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The United States Capitol building
The U.S. House of Representatives passed the Equality Act on Friday, though only one South Carolina congressman voted for it.
The bill passed the Democratic-led chamber by a vote of 236 to 173.
U.S. Rep. Joe Cunningham, who was elected to represent the Charleston area in November, was the only South Carolinian to vote in its favor.
U.S. House of Representatives
First introduced in 2015, the bill
adds sexual orientation and gender identity to the list of groups that are federally protected from discrimination in employment, public accommodations, housing, and access to public education.
It amends the Civil Rights Act of 1964, which protects individuals on the basis of race, color, religion, sex, and national origin.
South Carolina has no hate crime laws and offers no statewide protection against discrimination on the basis of sexual orientation or gender identity. Instead, LGBTQ residents rely on a patchwork of municipal laws, with the strongest protections found in cities like Columbia and Charleston.
Earlier this month, a statewide hate crime bill made it through a S.C. House subcommittee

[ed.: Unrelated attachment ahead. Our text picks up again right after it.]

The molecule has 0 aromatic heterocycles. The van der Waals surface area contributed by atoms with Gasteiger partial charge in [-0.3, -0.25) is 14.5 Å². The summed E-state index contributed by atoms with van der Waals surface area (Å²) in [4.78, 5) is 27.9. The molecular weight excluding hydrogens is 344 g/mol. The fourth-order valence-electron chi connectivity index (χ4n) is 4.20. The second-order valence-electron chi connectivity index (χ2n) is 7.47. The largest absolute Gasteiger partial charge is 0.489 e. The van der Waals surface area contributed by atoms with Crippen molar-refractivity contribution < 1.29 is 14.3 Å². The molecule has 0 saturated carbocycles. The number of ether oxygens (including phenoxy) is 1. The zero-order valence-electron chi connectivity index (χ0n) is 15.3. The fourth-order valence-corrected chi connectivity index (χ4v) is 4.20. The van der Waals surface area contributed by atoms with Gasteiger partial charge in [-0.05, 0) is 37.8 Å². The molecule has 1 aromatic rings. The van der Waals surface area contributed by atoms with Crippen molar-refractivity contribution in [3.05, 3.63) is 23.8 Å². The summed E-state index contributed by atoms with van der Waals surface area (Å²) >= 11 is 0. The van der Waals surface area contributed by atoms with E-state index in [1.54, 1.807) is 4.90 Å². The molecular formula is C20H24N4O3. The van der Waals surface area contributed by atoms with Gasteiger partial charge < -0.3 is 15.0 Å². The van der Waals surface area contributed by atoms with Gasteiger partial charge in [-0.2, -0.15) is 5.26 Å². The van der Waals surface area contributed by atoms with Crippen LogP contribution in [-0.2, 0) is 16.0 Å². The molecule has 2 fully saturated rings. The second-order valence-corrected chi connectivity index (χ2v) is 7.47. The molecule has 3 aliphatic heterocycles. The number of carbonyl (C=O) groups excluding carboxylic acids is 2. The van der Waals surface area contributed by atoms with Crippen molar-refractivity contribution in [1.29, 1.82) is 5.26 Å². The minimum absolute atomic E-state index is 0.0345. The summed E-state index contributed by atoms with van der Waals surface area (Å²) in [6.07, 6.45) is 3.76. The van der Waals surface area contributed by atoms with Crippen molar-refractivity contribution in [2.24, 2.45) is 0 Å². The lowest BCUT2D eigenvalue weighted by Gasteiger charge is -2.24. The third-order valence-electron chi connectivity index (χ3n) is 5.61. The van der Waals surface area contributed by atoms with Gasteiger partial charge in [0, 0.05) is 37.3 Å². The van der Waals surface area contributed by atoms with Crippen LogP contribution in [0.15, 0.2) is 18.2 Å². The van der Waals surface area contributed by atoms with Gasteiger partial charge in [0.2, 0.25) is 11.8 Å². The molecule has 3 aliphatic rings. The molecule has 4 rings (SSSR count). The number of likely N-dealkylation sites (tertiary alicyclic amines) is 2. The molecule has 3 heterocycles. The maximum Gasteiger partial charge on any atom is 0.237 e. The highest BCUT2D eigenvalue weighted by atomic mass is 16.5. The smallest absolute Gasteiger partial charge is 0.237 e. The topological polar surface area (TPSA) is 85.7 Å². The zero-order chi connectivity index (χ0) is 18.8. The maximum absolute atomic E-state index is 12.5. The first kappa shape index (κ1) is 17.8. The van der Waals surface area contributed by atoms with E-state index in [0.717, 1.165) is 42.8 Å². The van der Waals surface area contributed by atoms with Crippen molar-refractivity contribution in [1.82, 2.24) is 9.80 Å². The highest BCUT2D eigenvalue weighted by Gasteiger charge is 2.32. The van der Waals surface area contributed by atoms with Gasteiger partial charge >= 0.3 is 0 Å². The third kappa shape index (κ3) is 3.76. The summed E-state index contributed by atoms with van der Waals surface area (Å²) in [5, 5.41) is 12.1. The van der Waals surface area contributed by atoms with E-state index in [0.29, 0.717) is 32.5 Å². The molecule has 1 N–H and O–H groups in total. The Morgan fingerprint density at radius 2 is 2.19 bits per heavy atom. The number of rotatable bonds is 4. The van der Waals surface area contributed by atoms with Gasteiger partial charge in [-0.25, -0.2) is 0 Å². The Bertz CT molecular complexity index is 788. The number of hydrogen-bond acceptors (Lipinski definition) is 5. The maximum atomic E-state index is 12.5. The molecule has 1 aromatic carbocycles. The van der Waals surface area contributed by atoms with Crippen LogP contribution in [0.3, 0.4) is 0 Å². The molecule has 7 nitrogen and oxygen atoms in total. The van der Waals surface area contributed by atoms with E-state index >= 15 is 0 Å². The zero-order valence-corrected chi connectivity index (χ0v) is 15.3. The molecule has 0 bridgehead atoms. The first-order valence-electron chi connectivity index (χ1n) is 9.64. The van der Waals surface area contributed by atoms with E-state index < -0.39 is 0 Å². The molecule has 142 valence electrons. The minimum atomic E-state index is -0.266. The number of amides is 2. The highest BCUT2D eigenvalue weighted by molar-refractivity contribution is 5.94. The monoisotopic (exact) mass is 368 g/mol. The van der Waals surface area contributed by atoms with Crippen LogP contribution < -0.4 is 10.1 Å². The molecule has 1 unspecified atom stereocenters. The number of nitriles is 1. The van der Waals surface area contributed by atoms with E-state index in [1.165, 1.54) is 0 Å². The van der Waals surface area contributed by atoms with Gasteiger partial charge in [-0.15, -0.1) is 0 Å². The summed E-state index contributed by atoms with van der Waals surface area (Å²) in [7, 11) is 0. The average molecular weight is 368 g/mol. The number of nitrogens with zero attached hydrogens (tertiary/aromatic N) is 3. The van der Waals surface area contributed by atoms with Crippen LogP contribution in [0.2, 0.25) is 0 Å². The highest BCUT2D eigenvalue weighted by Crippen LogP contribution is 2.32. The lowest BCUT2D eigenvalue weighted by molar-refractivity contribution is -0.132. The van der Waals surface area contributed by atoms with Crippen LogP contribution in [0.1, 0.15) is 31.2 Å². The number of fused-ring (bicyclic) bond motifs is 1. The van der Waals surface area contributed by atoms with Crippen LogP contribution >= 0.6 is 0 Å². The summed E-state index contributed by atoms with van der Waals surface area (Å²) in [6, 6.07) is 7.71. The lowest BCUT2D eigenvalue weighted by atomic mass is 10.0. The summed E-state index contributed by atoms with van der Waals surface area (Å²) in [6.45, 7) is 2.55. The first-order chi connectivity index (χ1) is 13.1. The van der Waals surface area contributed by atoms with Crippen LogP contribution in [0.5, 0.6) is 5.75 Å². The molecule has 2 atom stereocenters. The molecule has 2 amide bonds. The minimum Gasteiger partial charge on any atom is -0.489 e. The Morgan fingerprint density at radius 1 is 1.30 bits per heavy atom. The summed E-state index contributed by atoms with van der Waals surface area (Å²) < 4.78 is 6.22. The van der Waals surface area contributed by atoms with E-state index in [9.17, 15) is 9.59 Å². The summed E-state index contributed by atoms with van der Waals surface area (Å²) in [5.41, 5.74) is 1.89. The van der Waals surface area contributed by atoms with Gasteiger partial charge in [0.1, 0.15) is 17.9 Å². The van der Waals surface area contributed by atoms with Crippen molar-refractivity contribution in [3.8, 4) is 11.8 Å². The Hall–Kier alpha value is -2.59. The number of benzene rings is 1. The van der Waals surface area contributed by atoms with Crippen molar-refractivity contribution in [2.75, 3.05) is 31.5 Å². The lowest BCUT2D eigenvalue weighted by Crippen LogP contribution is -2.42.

. It won't be heard in the full House Judiciary Committee until next year.
The Trump administration has argued against federal protections for LGBTQ workers
. The Supreme Court, which now leans right, is expected to rule on whether the Civil Rights Act applies to LGBTQ workers
A majority of South Carolinians (58 percent) support anti-discrimination laws for LGBTQ people, according to a poll released in March
by the Public Religion Research Institute. Nationally, 79 percent of Democrats and 56 percent of Republicans said they favor laws that would shield LGBT people from various kinds of discrimination.
In Congress, support for the Equality Act from the Palmetto State's delegation was split along party lines.
Rep. Jim Clyburn, a Democrat who represents parts of Charleston, was in South Carolina because of a family matter and could not attend the vote. He released a statement praising the bill's passage on Friday.
"Discrimination against any community in employment, housing, and public accommodations goes against our nation’s core values and no one should live in fear because of who they are, how they identify, or who they love," he said.
Republican Reps. William Timmons, Jeff Duncan, Ralph Norman, and Tom Rice voted against it. Rep. Joe Wilson, also a Republican, did not vote.
A representative for Wilson did not immediately respond to a request for comment.